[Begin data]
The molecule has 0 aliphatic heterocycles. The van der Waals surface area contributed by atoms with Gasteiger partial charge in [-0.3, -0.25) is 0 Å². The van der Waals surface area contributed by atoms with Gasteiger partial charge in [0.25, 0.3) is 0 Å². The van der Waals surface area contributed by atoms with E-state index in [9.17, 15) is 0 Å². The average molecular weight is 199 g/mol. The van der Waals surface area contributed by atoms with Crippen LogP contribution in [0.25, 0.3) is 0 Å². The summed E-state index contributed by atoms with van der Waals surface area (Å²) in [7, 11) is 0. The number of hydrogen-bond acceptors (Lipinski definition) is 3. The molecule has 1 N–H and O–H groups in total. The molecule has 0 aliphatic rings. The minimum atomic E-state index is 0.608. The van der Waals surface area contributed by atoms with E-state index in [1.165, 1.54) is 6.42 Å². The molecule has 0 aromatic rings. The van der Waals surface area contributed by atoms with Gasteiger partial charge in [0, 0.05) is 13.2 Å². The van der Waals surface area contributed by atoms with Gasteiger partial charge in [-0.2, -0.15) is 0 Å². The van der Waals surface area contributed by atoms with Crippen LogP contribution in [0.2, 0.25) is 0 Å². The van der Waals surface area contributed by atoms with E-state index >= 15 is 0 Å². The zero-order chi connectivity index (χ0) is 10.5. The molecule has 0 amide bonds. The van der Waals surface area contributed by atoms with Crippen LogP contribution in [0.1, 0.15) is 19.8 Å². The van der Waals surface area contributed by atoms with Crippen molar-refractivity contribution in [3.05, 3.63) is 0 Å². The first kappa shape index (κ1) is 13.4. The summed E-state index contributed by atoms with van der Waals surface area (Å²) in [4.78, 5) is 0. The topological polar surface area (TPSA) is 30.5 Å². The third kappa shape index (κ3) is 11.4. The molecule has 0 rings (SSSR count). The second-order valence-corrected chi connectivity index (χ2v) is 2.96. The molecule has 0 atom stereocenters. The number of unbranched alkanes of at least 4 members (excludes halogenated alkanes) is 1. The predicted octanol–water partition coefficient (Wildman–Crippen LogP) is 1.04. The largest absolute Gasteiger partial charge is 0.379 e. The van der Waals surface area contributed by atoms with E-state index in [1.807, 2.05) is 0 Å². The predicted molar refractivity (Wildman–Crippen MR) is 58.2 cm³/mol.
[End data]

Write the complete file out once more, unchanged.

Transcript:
The molecule has 0 aliphatic heterocycles. The van der Waals surface area contributed by atoms with Gasteiger partial charge in [-0.3, -0.25) is 0 Å². The van der Waals surface area contributed by atoms with Gasteiger partial charge in [0.25, 0.3) is 0 Å². The van der Waals surface area contributed by atoms with E-state index in [9.17, 15) is 0 Å². The average molecular weight is 199 g/mol. The van der Waals surface area contributed by atoms with Crippen LogP contribution in [0.25, 0.3) is 0 Å². The summed E-state index contributed by atoms with van der Waals surface area (Å²) in [7, 11) is 0. The number of hydrogen-bond acceptors (Lipinski definition) is 3. The molecule has 1 N–H and O–H groups in total. The molecule has 0 aliphatic rings. The minimum atomic E-state index is 0.608. The van der Waals surface area contributed by atoms with E-state index in [1.165, 1.54) is 6.42 Å². The molecule has 0 aromatic rings. The van der Waals surface area contributed by atoms with Gasteiger partial charge in [0, 0.05) is 13.2 Å². The van der Waals surface area contributed by atoms with Gasteiger partial charge in [-0.2, -0.15) is 0 Å². The van der Waals surface area contributed by atoms with Crippen LogP contribution in [0.2, 0.25) is 0 Å². The van der Waals surface area contributed by atoms with E-state index >= 15 is 0 Å². The zero-order chi connectivity index (χ0) is 10.5. The molecule has 0 amide bonds. The van der Waals surface area contributed by atoms with Crippen LogP contribution in [0.1, 0.15) is 19.8 Å². The van der Waals surface area contributed by atoms with Crippen molar-refractivity contribution in [3.05, 3.63) is 0 Å². The first kappa shape index (κ1) is 13.4. The summed E-state index contributed by atoms with van der Waals surface area (Å²) in [4.78, 5) is 0. The topological polar surface area (TPSA) is 30.5 Å². The third kappa shape index (κ3) is 11.4. The molecule has 0 rings (SSSR count). The second-order valence-corrected chi connectivity index (χ2v) is 2.96. The molecule has 0 atom stereocenters. The number of unbranched alkanes of at least 4 members (excludes halogenated alkanes) is 1. The predicted octanol–water partition coefficient (Wildman–Crippen LogP) is 1.04. The largest absolute Gasteiger partial charge is 0.379 e. The van der Waals surface area contributed by atoms with E-state index in [1.807, 2.05) is 0 Å². The predicted molar refractivity (Wildman–Crippen MR) is 58.2 cm³/mol.